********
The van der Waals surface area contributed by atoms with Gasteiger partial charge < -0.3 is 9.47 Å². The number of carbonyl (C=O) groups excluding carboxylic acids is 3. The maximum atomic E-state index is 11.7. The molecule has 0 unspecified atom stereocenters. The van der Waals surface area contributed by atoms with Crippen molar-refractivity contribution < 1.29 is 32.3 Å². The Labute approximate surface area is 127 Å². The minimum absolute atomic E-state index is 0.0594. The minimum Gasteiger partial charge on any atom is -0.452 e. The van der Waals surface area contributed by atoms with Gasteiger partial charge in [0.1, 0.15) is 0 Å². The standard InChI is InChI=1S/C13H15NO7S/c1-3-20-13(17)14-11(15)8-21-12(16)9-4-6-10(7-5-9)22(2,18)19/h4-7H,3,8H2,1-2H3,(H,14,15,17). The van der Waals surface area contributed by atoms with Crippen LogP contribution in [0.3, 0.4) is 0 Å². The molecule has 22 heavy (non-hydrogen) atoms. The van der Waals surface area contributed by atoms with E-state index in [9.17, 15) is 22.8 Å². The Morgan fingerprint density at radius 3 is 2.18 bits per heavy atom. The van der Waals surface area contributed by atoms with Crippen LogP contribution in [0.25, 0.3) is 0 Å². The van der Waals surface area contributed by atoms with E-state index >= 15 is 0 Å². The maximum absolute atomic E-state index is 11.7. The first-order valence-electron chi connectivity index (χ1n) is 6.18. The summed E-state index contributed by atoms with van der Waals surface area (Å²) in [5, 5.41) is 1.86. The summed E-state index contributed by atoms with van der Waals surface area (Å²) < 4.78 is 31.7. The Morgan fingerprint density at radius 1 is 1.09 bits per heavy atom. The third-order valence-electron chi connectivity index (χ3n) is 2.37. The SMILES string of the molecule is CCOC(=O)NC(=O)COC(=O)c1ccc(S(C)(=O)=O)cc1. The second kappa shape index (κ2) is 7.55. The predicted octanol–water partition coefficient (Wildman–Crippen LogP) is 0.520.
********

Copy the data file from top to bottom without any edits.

The van der Waals surface area contributed by atoms with Gasteiger partial charge < -0.3 is 9.47 Å². The number of carbonyl (C=O) groups excluding carboxylic acids is 3. The maximum atomic E-state index is 11.7. The molecule has 0 unspecified atom stereocenters. The van der Waals surface area contributed by atoms with Crippen molar-refractivity contribution < 1.29 is 32.3 Å². The Labute approximate surface area is 127 Å². The minimum absolute atomic E-state index is 0.0594. The minimum Gasteiger partial charge on any atom is -0.452 e. The van der Waals surface area contributed by atoms with Gasteiger partial charge in [0.1, 0.15) is 0 Å². The standard InChI is InChI=1S/C13H15NO7S/c1-3-20-13(17)14-11(15)8-21-12(16)9-4-6-10(7-5-9)22(2,18)19/h4-7H,3,8H2,1-2H3,(H,14,15,17). The van der Waals surface area contributed by atoms with Crippen LogP contribution in [0.3, 0.4) is 0 Å². The molecule has 22 heavy (non-hydrogen) atoms. The van der Waals surface area contributed by atoms with E-state index in [9.17, 15) is 22.8 Å². The Morgan fingerprint density at radius 3 is 2.18 bits per heavy atom. The van der Waals surface area contributed by atoms with Crippen LogP contribution in [0.25, 0.3) is 0 Å². The van der Waals surface area contributed by atoms with E-state index >= 15 is 0 Å². The maximum absolute atomic E-state index is 11.7. The first-order valence-electron chi connectivity index (χ1n) is 6.18. The summed E-state index contributed by atoms with van der Waals surface area (Å²) in [5, 5.41) is 1.86. The summed E-state index contributed by atoms with van der Waals surface area (Å²) < 4.78 is 31.7. The Morgan fingerprint density at radius 1 is 1.09 bits per heavy atom. The third-order valence-electron chi connectivity index (χ3n) is 2.37. The SMILES string of the molecule is CCOC(=O)NC(=O)COC(=O)c1ccc(S(C)(=O)=O)cc1. The second kappa shape index (κ2) is 7.55. The predicted octanol–water partition coefficient (Wildman–Crippen LogP) is 0.520.